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In 1996, the U.S. Congress and the Clinton administration took an ax to America’s existing welfare structure. Some two years later, social critic Barbara Ehrenreich was nibbling an upscale Manhattan lunch with Lewis Lapham, the editor of Harper’s magazine, when the conversation drifted to the roughly 4 million women who were about to be catapulted into the labor market as a result of welfare reform. Ehrenreich remarked on the difficulty of living on $6.16 an hour, the median salary that this new welfare-to-work force was reported to be making. “Someone ought to do the old-fashioned kind of journalism,” she mused. “You know, go out and try it for themselves.”
Lapham pounced on the notion. “You,” he supposedly commanded. Thus, the idea became an article, and then a book: Nickel and Dimed: On (Not) Getting By in America, in which Ehrenreich takes the reader with her on a Plimptonesque adventure as she temporarily joins the ranks of the working poor. The result is both important and surprisingly entertaining.
It doesn’t take Ehrenreich long to prove her thesis, namely that it’s all but impossible to get by on the salaries paid by the likes of Wal-Mart, Denny’s and Merry Maids, unless you also have a second job or a second wage earner in the family (or both). It seems that in earlier times, as America rode each new wave of prosperity, the rising tide tended to raise all boats; wages for workers at all levels grew at about the same rate. But beginning in the 1970s, and accelerating through the ’80s and ’90s, the fortunes of Americans at the top of the nation’s economic ladder took a wildly different trajectory from the fortunes of those at the bottom. By the mid-’90s, full-time male workers at the bottom 10 percent of the national income scale were earning no more than their counterparts of 35 years before. It should surprise exactly nobody to hear that female workers were earning even less than the guys.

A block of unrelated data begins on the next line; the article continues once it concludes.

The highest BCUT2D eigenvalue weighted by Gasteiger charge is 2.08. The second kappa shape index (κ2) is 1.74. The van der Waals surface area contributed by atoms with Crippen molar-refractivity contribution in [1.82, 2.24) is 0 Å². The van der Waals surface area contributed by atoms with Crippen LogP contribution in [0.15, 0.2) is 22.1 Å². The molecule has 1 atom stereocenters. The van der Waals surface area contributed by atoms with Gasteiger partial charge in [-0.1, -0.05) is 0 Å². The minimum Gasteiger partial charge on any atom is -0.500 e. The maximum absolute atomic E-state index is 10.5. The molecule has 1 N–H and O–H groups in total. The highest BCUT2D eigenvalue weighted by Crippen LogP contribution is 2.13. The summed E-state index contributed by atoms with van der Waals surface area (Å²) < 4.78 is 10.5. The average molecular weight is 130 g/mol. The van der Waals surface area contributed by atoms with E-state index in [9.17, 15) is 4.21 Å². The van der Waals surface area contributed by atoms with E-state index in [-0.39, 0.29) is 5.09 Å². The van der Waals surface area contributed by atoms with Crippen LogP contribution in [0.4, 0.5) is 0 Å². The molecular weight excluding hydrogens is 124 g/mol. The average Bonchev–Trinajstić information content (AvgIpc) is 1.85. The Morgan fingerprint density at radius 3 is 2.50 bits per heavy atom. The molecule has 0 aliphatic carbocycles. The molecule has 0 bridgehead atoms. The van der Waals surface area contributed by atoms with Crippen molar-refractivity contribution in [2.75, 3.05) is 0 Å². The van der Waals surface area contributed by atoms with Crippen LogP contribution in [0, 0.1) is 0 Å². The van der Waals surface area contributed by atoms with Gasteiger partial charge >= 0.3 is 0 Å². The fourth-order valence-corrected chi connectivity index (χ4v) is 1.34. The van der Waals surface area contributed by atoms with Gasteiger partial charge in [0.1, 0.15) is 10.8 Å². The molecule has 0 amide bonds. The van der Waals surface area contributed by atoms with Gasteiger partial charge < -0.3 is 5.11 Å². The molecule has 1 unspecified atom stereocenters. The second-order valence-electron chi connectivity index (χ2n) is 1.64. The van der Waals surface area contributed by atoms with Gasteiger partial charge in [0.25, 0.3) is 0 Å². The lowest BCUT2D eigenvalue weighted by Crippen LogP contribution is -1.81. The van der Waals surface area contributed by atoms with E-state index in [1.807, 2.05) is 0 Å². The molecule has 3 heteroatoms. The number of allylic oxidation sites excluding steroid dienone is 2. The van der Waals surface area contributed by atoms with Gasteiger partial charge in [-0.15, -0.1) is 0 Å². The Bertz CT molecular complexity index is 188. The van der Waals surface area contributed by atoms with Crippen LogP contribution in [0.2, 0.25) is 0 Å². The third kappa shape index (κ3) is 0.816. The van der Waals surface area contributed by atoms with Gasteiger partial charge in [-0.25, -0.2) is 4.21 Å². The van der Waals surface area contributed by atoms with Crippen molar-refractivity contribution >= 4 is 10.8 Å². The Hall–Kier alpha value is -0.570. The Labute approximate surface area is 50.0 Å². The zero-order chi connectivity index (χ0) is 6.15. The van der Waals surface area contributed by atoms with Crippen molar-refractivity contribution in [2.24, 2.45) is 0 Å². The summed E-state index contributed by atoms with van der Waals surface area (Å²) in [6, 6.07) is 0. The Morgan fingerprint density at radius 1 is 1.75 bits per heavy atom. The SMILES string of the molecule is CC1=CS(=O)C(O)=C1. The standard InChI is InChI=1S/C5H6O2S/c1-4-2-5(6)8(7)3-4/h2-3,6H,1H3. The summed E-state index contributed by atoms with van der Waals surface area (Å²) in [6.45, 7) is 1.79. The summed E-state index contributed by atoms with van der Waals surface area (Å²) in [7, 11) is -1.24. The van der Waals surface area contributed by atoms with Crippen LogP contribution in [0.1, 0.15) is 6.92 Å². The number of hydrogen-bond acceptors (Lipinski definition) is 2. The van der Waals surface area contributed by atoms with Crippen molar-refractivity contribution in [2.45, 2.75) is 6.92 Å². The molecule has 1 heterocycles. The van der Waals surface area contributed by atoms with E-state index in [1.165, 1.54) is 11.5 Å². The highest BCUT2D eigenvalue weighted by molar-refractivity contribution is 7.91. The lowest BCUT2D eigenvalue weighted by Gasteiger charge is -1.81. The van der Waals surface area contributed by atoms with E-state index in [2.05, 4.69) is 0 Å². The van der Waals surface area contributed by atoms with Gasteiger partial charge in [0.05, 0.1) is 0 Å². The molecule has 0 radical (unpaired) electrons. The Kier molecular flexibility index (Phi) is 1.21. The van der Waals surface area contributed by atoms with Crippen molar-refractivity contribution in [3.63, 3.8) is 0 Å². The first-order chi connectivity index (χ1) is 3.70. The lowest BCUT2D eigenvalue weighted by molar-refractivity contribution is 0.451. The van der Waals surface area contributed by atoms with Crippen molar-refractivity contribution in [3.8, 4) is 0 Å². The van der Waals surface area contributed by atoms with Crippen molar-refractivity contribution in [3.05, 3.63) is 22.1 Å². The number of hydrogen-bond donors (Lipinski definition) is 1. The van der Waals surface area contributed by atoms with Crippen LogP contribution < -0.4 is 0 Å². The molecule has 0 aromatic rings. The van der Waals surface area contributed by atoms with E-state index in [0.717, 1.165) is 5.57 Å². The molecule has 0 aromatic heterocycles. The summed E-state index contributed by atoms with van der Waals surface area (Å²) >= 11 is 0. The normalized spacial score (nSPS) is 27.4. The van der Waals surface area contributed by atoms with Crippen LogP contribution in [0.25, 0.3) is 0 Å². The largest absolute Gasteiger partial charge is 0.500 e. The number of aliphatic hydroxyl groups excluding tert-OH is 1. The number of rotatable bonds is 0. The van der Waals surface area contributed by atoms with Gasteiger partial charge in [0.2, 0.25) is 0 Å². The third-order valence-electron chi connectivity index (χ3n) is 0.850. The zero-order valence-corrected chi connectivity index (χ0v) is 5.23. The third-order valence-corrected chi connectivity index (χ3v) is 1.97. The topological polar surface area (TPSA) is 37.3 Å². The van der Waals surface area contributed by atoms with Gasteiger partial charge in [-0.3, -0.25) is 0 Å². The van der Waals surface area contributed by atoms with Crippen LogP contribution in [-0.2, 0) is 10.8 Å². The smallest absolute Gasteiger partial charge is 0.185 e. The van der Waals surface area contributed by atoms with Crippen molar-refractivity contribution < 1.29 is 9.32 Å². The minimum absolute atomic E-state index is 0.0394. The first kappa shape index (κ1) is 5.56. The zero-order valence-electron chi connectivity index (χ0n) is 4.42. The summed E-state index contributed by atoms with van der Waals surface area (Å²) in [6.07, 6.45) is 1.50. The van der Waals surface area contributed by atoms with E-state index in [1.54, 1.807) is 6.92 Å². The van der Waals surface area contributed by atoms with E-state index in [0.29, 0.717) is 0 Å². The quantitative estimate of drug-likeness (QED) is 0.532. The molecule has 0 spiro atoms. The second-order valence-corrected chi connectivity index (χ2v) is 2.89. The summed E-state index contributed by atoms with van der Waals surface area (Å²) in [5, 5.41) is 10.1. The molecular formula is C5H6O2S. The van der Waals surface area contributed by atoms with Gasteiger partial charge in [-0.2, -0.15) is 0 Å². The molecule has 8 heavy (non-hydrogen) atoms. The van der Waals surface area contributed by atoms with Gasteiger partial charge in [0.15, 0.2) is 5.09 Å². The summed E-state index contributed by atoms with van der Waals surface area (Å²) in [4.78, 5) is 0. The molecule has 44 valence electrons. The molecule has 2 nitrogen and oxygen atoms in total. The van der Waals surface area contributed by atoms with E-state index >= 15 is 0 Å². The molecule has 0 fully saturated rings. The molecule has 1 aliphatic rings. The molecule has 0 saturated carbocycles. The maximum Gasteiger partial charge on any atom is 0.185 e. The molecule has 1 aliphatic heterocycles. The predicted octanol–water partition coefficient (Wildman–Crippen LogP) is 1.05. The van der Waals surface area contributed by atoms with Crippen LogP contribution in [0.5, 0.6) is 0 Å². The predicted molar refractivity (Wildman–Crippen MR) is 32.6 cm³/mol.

Despite this frightful data, getting average American book buyers to plunk down $23 for a tome detailing the plight of their poorer neighbors is an exceptionally challenging endeavor. Yet even in this season of lightweight summer reading, Nickel and Dimed has hit moderate best-seller status. The book’s success is due, in part, to the fact that Ehrenreich has chosen a clever structure. While she never stints on straight research, she shoves most of her hardcore facts and figures into lengthy footnotes that sprawl along the bottom of the page. This tactic allows the rest of the narrative — recounting her tribulations as a waitress, a motel maid, a cleaning woman, a nursing-home aide and a Wal-Mart sales clerk — to move along at an engagingly witty clip.